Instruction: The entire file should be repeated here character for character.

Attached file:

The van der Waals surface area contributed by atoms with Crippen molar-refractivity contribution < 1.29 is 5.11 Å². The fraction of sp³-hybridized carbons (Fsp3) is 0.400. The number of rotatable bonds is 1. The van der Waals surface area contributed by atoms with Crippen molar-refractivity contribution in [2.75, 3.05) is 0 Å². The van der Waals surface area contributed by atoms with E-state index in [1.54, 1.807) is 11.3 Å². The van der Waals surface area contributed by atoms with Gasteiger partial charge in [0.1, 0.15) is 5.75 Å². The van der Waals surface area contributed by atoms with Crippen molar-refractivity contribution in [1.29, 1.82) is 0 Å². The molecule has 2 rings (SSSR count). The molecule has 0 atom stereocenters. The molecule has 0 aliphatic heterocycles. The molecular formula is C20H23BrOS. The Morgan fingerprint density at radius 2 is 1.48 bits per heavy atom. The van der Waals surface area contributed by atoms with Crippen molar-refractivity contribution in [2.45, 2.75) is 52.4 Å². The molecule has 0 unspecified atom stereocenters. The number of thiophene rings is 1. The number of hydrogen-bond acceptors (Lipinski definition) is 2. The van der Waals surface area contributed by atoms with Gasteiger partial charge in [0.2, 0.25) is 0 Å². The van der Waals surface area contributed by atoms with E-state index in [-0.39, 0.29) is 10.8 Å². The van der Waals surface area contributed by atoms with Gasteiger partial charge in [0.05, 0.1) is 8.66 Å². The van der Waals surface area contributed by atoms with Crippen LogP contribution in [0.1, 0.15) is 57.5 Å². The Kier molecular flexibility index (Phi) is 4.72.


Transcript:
The van der Waals surface area contributed by atoms with Crippen molar-refractivity contribution < 1.29 is 5.11 Å². The fraction of sp³-hybridized carbons (Fsp3) is 0.400. The number of rotatable bonds is 1. The van der Waals surface area contributed by atoms with Crippen molar-refractivity contribution in [2.75, 3.05) is 0 Å². The van der Waals surface area contributed by atoms with E-state index in [1.54, 1.807) is 11.3 Å². The van der Waals surface area contributed by atoms with Gasteiger partial charge in [0.1, 0.15) is 5.75 Å². The van der Waals surface area contributed by atoms with Crippen molar-refractivity contribution in [1.29, 1.82) is 0 Å². The molecule has 2 rings (SSSR count). The molecule has 0 atom stereocenters. The molecule has 0 aliphatic heterocycles. The molecular formula is C20H23BrOS. The Morgan fingerprint density at radius 2 is 1.48 bits per heavy atom. The van der Waals surface area contributed by atoms with Crippen molar-refractivity contribution in [2.45, 2.75) is 52.4 Å². The molecule has 0 unspecified atom stereocenters. The number of thiophene rings is 1. The number of hydrogen-bond acceptors (Lipinski definition) is 2. The van der Waals surface area contributed by atoms with Gasteiger partial charge in [0.2, 0.25) is 0 Å². The van der Waals surface area contributed by atoms with E-state index in [-0.39, 0.29) is 10.8 Å². The van der Waals surface area contributed by atoms with Gasteiger partial charge in [0.05, 0.1) is 8.66 Å². The van der Waals surface area contributed by atoms with Crippen LogP contribution in [0.1, 0.15) is 57.5 Å². The Kier molecular flexibility index (Phi) is 4.72.